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Ecological Approach to Cinematographic Lighting of the Human Face – A Pilot Study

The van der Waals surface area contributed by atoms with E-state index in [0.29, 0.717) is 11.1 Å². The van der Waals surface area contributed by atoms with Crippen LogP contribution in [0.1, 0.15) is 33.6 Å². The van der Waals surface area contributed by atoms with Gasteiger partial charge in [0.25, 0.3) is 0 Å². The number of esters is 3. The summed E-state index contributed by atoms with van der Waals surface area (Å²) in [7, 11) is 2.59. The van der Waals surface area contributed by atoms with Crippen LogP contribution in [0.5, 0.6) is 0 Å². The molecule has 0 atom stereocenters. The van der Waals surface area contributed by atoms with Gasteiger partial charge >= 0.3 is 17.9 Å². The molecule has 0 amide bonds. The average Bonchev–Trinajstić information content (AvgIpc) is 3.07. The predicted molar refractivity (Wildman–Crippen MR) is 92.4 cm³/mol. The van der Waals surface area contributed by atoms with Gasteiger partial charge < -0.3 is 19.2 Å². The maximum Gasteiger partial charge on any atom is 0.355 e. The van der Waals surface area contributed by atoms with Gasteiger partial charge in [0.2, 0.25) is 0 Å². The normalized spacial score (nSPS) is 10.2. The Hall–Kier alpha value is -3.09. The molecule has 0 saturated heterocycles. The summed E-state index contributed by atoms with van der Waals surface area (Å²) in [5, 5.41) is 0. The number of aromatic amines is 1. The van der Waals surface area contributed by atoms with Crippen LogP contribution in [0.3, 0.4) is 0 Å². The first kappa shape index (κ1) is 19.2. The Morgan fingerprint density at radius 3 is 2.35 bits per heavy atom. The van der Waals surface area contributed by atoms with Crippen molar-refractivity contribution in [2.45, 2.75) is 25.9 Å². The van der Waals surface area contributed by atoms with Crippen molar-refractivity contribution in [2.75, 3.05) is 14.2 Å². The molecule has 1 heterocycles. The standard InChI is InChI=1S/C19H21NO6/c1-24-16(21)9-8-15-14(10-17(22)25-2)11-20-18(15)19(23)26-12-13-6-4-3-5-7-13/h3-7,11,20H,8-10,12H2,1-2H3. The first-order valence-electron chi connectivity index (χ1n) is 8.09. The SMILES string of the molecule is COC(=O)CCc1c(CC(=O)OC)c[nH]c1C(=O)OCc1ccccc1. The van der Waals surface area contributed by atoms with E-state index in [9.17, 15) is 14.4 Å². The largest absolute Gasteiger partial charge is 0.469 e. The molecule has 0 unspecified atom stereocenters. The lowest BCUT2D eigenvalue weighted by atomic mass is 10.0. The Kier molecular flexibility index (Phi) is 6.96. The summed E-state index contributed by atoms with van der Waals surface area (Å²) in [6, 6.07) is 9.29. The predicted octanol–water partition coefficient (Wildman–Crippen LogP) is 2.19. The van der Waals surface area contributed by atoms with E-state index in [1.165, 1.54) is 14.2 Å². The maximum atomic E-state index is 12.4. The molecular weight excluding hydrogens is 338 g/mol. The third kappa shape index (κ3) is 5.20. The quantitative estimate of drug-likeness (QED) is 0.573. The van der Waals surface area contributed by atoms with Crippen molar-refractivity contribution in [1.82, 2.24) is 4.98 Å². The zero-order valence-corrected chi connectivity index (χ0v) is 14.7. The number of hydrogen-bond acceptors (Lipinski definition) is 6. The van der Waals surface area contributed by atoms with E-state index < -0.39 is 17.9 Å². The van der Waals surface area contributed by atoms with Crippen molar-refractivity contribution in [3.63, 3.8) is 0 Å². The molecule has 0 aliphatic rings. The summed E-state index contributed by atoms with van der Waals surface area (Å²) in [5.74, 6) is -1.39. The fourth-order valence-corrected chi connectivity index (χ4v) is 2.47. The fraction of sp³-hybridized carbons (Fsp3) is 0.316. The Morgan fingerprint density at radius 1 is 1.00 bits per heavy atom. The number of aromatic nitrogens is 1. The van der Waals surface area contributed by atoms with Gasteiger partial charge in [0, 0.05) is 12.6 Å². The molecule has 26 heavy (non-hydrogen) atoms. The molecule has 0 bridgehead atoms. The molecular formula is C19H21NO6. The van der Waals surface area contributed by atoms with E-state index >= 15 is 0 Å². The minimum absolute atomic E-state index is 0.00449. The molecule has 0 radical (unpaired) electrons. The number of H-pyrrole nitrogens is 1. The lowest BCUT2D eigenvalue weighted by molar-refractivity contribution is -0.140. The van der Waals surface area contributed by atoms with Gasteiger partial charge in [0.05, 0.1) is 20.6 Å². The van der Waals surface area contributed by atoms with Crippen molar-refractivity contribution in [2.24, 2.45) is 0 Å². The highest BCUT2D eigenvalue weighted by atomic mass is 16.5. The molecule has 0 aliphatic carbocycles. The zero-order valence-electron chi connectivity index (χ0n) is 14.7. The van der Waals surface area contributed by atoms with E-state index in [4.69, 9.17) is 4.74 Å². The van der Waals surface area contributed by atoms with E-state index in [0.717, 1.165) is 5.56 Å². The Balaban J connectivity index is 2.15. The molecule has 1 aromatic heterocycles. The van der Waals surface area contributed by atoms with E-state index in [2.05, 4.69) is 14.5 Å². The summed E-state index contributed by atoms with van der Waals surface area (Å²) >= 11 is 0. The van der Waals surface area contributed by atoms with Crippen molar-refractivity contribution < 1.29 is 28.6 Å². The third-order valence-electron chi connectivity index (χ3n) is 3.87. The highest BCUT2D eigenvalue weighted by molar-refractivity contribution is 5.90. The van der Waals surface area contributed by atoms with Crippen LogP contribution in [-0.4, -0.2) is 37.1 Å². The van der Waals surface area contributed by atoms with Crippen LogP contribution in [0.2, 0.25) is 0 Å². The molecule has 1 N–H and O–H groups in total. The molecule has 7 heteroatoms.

One key aspect of cinematographic lighting – and lighting in general – is its direction and how the lighting illuminates people and other objects of attention. In a natural setting, the light reaching the target usually has at least some level of directionality instead of being just ambient overall light. In cinematography directionality is used, among other things, to enhance the lit object’s three-dimensionality in an otherwise two-dimensional medium by bringing out its shape and texture and separating it from the background. While lighting has typically been studied based on its physical qualities that render for quantitative measures, such as intensity or color spectrum, less is known about how cinematographic lighting gives rise to the spectator’s emotive-cognitive experiences. Overall, film lighting has been studied surprisingly little, although both practical and academic literature emphasize its important role in cinematic expression. This paper presents a pilot study that examines viewers’ emotional reactions to photographs of an expressionless human face under lighting from different directions. The initial results indicate that lighting that obscures, hides, or distorts facial features creates stronger emotional reactions in the viewer than lighting that reveals them, contributing to the scientific understanding of the audience’s reactions and the filmmaker’s creative decisions.